The Periodic Table

In the early 1800s, the periodic table was arranged in a specific way. The elements in the periodic table were arranged according to their relative atomic masses and their physical and chemical properties.

Mendeleev helped to arrange some of the elements, placing elements with similar properties together. For example, Mendeleev placed iodine after tellurium because it has similar properties to the other elements in that group.

  • Gaps were also left in the periodic table, so when other elements were discovered, they were placed in their correct positions.

Let’s look at the basic structure of the periodic table of elements.

There are around 100 different types of atoms which make up everything on Earth and the different types of atoms are called elements.

Elements are separated into metals and non-metals. The left side of the periodic table is where the metals are found, and the non-metals are found on the right side. The metals and non-metals are separated by the zig zag line below.

Groups and Periods

The columns in the periodic table are called groups and the elements with the similar properties are found in the same groups. For example, all the elements in group 1 tend to have similar properties. This can include melting points, boiling points and how the elements react.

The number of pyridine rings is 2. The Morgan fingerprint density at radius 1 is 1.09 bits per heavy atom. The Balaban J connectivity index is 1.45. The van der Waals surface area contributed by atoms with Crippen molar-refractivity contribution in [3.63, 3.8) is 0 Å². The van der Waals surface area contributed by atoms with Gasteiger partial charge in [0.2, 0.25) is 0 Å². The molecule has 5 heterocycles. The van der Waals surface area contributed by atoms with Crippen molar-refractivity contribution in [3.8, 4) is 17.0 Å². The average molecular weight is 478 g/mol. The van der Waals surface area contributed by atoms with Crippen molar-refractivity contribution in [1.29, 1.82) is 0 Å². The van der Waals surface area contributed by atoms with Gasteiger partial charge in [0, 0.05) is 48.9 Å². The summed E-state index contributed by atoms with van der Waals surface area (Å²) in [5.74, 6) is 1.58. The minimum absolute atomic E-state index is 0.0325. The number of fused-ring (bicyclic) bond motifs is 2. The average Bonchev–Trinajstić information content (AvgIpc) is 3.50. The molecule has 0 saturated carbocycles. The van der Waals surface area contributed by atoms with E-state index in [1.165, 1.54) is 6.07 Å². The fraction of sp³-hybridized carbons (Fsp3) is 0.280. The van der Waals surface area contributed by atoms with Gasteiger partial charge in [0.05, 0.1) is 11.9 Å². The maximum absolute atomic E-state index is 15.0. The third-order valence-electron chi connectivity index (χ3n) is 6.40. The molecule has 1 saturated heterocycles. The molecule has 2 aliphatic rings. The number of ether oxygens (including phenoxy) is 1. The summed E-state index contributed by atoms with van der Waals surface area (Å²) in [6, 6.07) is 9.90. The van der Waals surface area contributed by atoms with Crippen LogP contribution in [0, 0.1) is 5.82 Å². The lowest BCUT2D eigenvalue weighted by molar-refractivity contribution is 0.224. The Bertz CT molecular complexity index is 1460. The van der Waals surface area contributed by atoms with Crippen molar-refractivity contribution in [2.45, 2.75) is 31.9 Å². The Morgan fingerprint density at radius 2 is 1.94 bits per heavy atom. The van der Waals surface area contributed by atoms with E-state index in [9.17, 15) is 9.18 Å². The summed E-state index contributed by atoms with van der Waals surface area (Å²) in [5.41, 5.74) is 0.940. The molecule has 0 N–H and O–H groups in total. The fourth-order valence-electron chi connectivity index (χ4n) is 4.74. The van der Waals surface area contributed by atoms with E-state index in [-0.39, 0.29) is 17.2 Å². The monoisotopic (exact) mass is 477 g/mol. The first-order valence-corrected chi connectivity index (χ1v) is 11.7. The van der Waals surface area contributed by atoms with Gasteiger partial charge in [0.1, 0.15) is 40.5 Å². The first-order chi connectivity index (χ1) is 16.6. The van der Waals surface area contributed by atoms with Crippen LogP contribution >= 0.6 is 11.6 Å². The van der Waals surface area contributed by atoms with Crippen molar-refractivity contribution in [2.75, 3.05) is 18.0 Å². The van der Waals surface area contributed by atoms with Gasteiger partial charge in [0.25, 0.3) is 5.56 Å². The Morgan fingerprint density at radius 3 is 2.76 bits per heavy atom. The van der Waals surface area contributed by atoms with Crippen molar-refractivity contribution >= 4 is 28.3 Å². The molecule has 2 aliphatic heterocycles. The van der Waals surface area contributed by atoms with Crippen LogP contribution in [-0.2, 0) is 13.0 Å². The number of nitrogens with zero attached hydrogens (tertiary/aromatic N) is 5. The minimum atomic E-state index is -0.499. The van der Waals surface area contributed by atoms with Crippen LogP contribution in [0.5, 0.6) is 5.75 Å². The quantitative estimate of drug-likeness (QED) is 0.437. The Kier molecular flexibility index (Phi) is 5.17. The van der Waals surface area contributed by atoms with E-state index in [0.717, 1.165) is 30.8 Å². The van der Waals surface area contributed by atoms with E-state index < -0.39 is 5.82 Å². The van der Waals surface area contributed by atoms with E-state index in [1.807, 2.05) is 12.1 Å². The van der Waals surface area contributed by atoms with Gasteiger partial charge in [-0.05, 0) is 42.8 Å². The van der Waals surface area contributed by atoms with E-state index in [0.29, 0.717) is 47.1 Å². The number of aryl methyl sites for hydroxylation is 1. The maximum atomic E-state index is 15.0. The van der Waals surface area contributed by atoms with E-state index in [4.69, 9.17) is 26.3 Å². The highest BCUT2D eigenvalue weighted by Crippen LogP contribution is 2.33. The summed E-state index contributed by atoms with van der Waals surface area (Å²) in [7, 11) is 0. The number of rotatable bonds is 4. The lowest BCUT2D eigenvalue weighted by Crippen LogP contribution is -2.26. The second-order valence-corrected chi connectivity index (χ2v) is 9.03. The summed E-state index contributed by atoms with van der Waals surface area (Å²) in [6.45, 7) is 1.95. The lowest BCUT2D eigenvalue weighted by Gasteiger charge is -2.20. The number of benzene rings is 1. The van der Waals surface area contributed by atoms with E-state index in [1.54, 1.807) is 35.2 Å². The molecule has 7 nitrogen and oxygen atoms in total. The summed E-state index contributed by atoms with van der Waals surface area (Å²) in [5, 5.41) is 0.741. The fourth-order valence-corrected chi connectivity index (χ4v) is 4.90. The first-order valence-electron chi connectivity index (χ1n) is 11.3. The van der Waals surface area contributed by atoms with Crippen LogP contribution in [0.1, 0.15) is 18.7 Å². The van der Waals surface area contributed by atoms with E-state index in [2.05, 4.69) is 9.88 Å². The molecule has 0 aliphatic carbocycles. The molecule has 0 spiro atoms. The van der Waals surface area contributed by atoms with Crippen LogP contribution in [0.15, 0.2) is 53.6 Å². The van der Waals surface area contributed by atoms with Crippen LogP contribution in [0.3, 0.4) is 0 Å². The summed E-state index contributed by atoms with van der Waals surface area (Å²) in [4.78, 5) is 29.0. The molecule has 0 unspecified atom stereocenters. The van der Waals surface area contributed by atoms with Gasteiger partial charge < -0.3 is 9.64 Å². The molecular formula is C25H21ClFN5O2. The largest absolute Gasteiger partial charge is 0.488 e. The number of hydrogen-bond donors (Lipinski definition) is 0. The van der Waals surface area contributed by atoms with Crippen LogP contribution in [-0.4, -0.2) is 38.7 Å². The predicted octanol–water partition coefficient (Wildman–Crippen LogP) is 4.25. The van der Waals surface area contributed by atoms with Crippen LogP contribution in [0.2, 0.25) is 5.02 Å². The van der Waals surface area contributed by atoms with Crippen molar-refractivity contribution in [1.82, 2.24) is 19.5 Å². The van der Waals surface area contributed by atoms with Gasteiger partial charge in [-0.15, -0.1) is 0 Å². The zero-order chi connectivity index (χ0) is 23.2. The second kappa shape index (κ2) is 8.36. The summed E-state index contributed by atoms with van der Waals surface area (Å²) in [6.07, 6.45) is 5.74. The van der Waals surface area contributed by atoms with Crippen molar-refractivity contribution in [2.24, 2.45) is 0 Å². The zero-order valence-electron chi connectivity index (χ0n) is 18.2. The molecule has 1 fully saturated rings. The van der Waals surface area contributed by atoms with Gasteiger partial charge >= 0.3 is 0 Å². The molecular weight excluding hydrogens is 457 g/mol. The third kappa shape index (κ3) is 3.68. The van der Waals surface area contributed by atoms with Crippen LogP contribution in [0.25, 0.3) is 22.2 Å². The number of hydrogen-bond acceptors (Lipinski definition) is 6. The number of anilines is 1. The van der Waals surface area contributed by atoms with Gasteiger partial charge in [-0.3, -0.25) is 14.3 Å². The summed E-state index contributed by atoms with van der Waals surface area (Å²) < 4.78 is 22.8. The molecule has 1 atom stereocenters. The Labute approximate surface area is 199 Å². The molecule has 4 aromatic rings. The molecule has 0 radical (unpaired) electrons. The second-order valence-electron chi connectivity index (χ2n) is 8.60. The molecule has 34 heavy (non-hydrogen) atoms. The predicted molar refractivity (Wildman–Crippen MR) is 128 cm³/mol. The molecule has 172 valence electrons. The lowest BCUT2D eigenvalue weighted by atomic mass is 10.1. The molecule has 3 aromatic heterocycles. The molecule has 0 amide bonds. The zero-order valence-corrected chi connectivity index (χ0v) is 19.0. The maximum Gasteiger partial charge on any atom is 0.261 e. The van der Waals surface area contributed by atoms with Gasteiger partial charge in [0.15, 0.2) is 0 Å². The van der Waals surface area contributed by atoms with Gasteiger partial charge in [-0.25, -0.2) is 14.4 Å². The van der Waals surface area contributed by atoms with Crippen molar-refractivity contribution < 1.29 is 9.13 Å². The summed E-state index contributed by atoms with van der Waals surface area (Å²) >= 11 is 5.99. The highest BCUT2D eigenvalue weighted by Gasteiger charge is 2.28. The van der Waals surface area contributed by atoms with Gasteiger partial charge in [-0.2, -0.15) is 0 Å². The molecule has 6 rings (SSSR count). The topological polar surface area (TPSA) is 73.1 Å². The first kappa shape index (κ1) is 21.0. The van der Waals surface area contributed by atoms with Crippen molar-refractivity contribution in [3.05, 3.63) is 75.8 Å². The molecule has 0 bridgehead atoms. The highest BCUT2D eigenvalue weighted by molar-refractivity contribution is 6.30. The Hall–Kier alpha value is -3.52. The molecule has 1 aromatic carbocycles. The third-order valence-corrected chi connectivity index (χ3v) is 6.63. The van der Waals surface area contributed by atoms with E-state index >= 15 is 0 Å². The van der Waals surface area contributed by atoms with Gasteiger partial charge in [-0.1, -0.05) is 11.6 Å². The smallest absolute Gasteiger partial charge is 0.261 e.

Also, the group number of the elements tells us how many electrons are present in the outer shell. For example, the elements in group 1 all have 1 electron in their outer shell.

It is important to know the major groups in the periodic table:

  • Group 1 elements are called the alkali metals – Not including hydrogen (which is a non-metal), although it has similar properties to alkali metals)
  • Group 2 elements are called the alkaline earth metals
  • Group 7 element are called the halogens
  • Group 8, otherwise known as group 0, are called the noble gases
  • Elements in the central block of the periodic table are called the transition metals

The rows of the periodic table are called periods. Going from the left of a period to the right, we can observe certain patterns. The reactivity and properties of an element can be predicted using the periodic table.

The reactivity of group 1 elements increases as you go down the group. So, potassium is more reactive than lithium.